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Kentucky floods kill at least 35 people;  More storm forecasts

Flooding triggered by torrential rains in eastern Kentucky has killed at least 35 people, including four children, Gov. Andy Beshear said Monday while warning that more dangerous weather is approaching the area.

Beshear, who said he expected the death toll to rise further, confirmed five more fatalities in an afternoon update after announcing a total of 30 confirmed fatalities in the morning.

Authorities continued to work to rescue residents and provide food and shelter to thousands of displaced people.

“It’s really tough,” Beshear said of the weather forecast in a video posted to social media. “Isolated flash floods and damaging winds are both possible.”

The National Weather Service forecast several rounds of continuous showers and storms through Tuesday. The additional rainfall could also hamper rescue and recovery efforts.

Beshear, who declared a state of emergency last week, said over the weekend authorities would “likely be searching for bodies for weeks” as teams deploy to more remote areas.

Days of heavy rain — described by Beshear as among the worst in state history — washed out some homes in the hardest-hit areas. Video clips posted online showed rescue teams guiding motorboats through residential and commercial areas in search of victims.

The Wolfe County Search and Rescue Team posted footage on Facebook Sunday of a helicopter carrying an 83-year-old woman from a home to safety. A total of five people were trapped in an attic and rescued from the roof of the house, which was nearly submerged in water, the crew said.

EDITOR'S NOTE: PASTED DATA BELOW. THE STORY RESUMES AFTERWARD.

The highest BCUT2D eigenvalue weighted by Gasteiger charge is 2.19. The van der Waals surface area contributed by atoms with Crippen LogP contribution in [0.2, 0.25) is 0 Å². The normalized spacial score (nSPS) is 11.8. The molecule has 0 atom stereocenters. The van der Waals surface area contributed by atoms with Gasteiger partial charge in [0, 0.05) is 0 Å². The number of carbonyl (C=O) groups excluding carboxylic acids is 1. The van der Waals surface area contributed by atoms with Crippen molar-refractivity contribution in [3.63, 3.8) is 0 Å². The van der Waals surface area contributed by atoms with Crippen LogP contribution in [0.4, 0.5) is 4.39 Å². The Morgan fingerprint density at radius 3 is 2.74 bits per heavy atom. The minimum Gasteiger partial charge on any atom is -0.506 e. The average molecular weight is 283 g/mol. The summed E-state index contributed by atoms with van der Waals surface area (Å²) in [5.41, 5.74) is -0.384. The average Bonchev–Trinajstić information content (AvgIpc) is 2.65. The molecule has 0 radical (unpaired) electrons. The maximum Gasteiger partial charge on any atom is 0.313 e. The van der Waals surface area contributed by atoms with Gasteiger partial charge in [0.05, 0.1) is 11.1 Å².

ATV riders carry generator fuel and water around a home that was torn from its foundation during flooding and left in the middle of the road along Bowling Creek, Kentucky, July 31, 2022. (Chris Kenning/USA Today Network via Reuters)

At least 16 deaths have been reported in Knott County, including at least four children.

One of those fatalities was Eva Nicole “Nikki” Slone, a 50-year-old woman who ventured into the storm Thursday to check on an elderly friend, according to her daughter, the Chief of the Lexington Herald reported. Slone’s body was found the next day near his home.

“My mother was a very caring woman,” Misty Franklin told the newspaper.

The floods were the second major disaster to hit Kentucky in seven months, following tornadoes that killed nearly 80 people in the western part of the state in December.

President Joe Biden declared a major disaster in Kentucky on Friday, allowing the allocation of federal funds to the state.

Power lines were extensively damaged, with more than 15,000 reports of outages as of Monday morning, according to PowerOutage.US.

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